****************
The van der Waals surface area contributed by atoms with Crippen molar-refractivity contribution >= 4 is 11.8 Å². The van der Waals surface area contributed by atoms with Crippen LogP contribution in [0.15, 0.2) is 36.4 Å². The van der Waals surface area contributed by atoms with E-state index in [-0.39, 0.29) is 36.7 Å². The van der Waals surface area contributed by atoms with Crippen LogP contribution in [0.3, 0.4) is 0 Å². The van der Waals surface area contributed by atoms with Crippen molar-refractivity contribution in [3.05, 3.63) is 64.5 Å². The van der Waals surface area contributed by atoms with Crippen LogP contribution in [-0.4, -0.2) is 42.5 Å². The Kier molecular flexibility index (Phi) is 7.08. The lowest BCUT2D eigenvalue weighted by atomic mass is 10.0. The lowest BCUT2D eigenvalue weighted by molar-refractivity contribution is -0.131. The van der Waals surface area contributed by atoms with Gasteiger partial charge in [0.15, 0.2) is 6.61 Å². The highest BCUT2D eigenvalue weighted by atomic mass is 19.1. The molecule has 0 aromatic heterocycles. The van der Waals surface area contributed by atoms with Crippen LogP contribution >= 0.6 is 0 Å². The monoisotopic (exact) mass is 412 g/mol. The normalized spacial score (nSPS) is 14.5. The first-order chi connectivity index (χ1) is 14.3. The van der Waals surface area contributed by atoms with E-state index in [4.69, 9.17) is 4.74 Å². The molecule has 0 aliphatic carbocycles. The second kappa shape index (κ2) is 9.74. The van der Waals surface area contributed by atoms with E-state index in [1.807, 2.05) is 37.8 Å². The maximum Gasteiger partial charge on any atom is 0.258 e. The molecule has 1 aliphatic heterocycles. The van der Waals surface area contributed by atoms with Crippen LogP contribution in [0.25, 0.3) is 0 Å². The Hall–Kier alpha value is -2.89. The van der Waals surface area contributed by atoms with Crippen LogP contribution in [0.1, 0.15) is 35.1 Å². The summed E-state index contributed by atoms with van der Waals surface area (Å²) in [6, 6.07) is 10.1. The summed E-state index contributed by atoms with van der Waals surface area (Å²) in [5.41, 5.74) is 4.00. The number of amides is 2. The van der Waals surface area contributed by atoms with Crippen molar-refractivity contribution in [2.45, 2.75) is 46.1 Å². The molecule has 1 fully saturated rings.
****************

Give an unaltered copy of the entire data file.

The van der Waals surface area contributed by atoms with Crippen molar-refractivity contribution >= 4 is 11.8 Å². The van der Waals surface area contributed by atoms with Crippen LogP contribution in [0.15, 0.2) is 36.4 Å². The van der Waals surface area contributed by atoms with E-state index in [-0.39, 0.29) is 36.7 Å². The van der Waals surface area contributed by atoms with Crippen LogP contribution in [0.3, 0.4) is 0 Å². The van der Waals surface area contributed by atoms with Crippen molar-refractivity contribution in [3.05, 3.63) is 64.5 Å². The van der Waals surface area contributed by atoms with Crippen LogP contribution in [-0.4, -0.2) is 42.5 Å². The Kier molecular flexibility index (Phi) is 7.08. The lowest BCUT2D eigenvalue weighted by atomic mass is 10.0. The lowest BCUT2D eigenvalue weighted by molar-refractivity contribution is -0.131. The van der Waals surface area contributed by atoms with Gasteiger partial charge in [0.15, 0.2) is 6.61 Å². The highest BCUT2D eigenvalue weighted by atomic mass is 19.1. The molecule has 0 aromatic heterocycles. The van der Waals surface area contributed by atoms with Crippen LogP contribution >= 0.6 is 0 Å². The monoisotopic (exact) mass is 412 g/mol. The normalized spacial score (nSPS) is 14.5. The first-order chi connectivity index (χ1) is 14.3. The van der Waals surface area contributed by atoms with E-state index in [4.69, 9.17) is 4.74 Å². The molecule has 0 aliphatic carbocycles. The second kappa shape index (κ2) is 9.74. The van der Waals surface area contributed by atoms with E-state index in [1.807, 2.05) is 37.8 Å². The maximum Gasteiger partial charge on any atom is 0.258 e. The molecule has 1 aliphatic heterocycles. The van der Waals surface area contributed by atoms with Crippen LogP contribution in [0.25, 0.3) is 0 Å². The Hall–Kier alpha value is -2.89. The van der Waals surface area contributed by atoms with Crippen LogP contribution in [0.1, 0.15) is 35.1 Å². The summed E-state index contributed by atoms with van der Waals surface area (Å²) in [6, 6.07) is 10.1. The summed E-state index contributed by atoms with van der Waals surface area (Å²) in [5.41, 5.74) is 4.00. The number of amides is 2. The van der Waals surface area contributed by atoms with Crippen molar-refractivity contribution in [2.45, 2.75) is 46.1 Å². The molecule has 1 fully saturated rings.